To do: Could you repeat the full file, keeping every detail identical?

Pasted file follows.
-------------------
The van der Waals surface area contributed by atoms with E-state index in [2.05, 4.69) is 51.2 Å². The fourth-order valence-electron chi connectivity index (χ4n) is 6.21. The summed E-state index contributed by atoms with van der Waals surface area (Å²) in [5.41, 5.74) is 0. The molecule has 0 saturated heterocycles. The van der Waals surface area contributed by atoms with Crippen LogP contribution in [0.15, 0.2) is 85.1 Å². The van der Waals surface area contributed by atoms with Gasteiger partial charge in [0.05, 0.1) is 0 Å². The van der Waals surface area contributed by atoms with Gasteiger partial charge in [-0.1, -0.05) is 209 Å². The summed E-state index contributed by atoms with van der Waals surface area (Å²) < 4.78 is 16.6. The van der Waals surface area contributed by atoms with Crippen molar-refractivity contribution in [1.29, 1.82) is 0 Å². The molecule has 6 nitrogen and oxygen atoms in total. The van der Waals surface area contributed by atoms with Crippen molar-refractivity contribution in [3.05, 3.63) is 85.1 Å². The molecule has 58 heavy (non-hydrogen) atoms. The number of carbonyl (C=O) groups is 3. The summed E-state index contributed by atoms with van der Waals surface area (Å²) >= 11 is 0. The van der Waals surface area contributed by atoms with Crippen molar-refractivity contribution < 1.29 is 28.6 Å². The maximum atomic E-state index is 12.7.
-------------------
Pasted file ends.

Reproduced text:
The van der Waals surface area contributed by atoms with E-state index in [2.05, 4.69) is 51.2 Å². The fourth-order valence-electron chi connectivity index (χ4n) is 6.21. The summed E-state index contributed by atoms with van der Waals surface area (Å²) in [5.41, 5.74) is 0. The molecule has 0 saturated heterocycles. The van der Waals surface area contributed by atoms with Crippen LogP contribution in [0.15, 0.2) is 85.1 Å². The van der Waals surface area contributed by atoms with Gasteiger partial charge in [0.05, 0.1) is 0 Å². The van der Waals surface area contributed by atoms with Gasteiger partial charge in [-0.1, -0.05) is 209 Å². The summed E-state index contributed by atoms with van der Waals surface area (Å²) < 4.78 is 16.6. The van der Waals surface area contributed by atoms with Crippen molar-refractivity contribution in [1.29, 1.82) is 0 Å². The molecule has 6 nitrogen and oxygen atoms in total. The van der Waals surface area contributed by atoms with Crippen molar-refractivity contribution in [3.05, 3.63) is 85.1 Å². The molecule has 58 heavy (non-hydrogen) atoms. The number of carbonyl (C=O) groups is 3. The summed E-state index contributed by atoms with van der Waals surface area (Å²) >= 11 is 0. The van der Waals surface area contributed by atoms with Crippen molar-refractivity contribution < 1.29 is 28.6 Å². The maximum atomic E-state index is 12.7.